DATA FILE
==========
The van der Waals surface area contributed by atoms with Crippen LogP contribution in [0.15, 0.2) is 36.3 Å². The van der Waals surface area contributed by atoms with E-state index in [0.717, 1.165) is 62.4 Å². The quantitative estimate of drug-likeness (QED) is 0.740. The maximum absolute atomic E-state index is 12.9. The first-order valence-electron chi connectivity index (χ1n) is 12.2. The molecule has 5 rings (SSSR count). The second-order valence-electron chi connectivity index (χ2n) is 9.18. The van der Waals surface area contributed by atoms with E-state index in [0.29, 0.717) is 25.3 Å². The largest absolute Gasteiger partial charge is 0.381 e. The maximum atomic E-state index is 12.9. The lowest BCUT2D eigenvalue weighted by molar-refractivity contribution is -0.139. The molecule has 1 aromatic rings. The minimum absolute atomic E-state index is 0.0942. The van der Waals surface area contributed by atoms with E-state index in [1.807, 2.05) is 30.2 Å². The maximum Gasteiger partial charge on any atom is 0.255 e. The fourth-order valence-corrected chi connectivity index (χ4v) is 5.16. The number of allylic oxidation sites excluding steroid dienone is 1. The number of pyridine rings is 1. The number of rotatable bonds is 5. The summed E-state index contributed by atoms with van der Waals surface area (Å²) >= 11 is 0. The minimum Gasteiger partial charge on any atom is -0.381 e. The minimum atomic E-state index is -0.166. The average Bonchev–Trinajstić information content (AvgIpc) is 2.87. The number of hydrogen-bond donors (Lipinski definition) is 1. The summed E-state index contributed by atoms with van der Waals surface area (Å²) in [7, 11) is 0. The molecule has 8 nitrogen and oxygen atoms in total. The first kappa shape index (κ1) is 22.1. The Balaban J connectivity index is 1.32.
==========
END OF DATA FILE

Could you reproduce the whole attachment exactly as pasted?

The van der Waals surface area contributed by atoms with Crippen LogP contribution in [0.15, 0.2) is 36.3 Å². The van der Waals surface area contributed by atoms with E-state index in [0.717, 1.165) is 62.4 Å². The quantitative estimate of drug-likeness (QED) is 0.740. The maximum absolute atomic E-state index is 12.9. The first-order valence-electron chi connectivity index (χ1n) is 12.2. The molecule has 5 rings (SSSR count). The second-order valence-electron chi connectivity index (χ2n) is 9.18. The van der Waals surface area contributed by atoms with E-state index in [0.29, 0.717) is 25.3 Å². The largest absolute Gasteiger partial charge is 0.381 e. The maximum atomic E-state index is 12.9. The lowest BCUT2D eigenvalue weighted by molar-refractivity contribution is -0.139. The molecule has 1 aromatic rings. The minimum absolute atomic E-state index is 0.0942. The van der Waals surface area contributed by atoms with E-state index in [1.807, 2.05) is 30.2 Å². The maximum Gasteiger partial charge on any atom is 0.255 e. The fourth-order valence-corrected chi connectivity index (χ4v) is 5.16. The number of allylic oxidation sites excluding steroid dienone is 1. The number of pyridine rings is 1. The number of rotatable bonds is 5. The summed E-state index contributed by atoms with van der Waals surface area (Å²) >= 11 is 0. The minimum Gasteiger partial charge on any atom is -0.381 e. The minimum atomic E-state index is -0.166. The average Bonchev–Trinajstić information content (AvgIpc) is 2.87. The number of hydrogen-bond donors (Lipinski definition) is 1. The summed E-state index contributed by atoms with van der Waals surface area (Å²) in [7, 11) is 0. The molecule has 8 nitrogen and oxygen atoms in total. The first kappa shape index (κ1) is 22.1. The Balaban J connectivity index is 1.32.